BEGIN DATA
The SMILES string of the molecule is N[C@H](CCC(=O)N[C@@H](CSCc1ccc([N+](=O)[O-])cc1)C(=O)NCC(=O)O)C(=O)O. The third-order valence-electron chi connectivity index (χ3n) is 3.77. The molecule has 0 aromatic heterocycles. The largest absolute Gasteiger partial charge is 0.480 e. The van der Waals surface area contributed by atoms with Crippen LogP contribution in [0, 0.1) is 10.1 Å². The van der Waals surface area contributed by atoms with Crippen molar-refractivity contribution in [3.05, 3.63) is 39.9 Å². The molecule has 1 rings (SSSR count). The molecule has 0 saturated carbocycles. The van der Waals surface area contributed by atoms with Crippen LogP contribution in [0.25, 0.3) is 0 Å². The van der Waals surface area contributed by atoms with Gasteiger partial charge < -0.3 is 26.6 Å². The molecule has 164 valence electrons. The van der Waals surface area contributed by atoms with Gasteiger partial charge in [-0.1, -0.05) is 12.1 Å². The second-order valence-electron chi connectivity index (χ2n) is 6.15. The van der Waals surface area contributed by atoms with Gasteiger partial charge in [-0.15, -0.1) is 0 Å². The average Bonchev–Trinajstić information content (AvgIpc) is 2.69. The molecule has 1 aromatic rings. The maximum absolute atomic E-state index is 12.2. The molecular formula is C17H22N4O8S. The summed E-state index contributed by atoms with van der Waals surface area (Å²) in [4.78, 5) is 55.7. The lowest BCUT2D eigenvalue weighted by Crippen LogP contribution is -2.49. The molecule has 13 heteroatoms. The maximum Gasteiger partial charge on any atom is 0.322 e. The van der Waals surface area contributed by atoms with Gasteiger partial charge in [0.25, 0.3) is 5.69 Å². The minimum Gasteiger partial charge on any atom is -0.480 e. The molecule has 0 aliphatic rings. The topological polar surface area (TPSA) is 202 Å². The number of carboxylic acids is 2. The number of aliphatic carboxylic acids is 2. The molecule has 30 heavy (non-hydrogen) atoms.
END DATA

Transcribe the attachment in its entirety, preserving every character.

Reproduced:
The SMILES string of the molecule is N[C@H](CCC(=O)N[C@@H](CSCc1ccc([N+](=O)[O-])cc1)C(=O)NCC(=O)O)C(=O)O. The third-order valence-electron chi connectivity index (χ3n) is 3.77. The molecule has 0 aromatic heterocycles. The largest absolute Gasteiger partial charge is 0.480 e. The van der Waals surface area contributed by atoms with Crippen LogP contribution in [0, 0.1) is 10.1 Å². The van der Waals surface area contributed by atoms with Crippen molar-refractivity contribution in [3.05, 3.63) is 39.9 Å². The molecule has 1 rings (SSSR count). The molecule has 0 saturated carbocycles. The van der Waals surface area contributed by atoms with Crippen LogP contribution in [0.25, 0.3) is 0 Å². The van der Waals surface area contributed by atoms with Gasteiger partial charge < -0.3 is 26.6 Å². The molecule has 164 valence electrons. The van der Waals surface area contributed by atoms with Gasteiger partial charge in [-0.1, -0.05) is 12.1 Å². The second-order valence-electron chi connectivity index (χ2n) is 6.15. The van der Waals surface area contributed by atoms with Gasteiger partial charge in [-0.15, -0.1) is 0 Å². The average Bonchev–Trinajstić information content (AvgIpc) is 2.69. The molecule has 1 aromatic rings. The maximum absolute atomic E-state index is 12.2. The molecular formula is C17H22N4O8S. The summed E-state index contributed by atoms with van der Waals surface area (Å²) in [4.78, 5) is 55.7. The lowest BCUT2D eigenvalue weighted by Crippen LogP contribution is -2.49. The molecule has 13 heteroatoms. The maximum Gasteiger partial charge on any atom is 0.322 e. The van der Waals surface area contributed by atoms with Gasteiger partial charge in [0.25, 0.3) is 5.69 Å². The minimum Gasteiger partial charge on any atom is -0.480 e. The molecule has 0 aliphatic rings. The topological polar surface area (TPSA) is 202 Å². The number of carboxylic acids is 2. The number of aliphatic carboxylic acids is 2. The molecule has 30 heavy (non-hydrogen) atoms.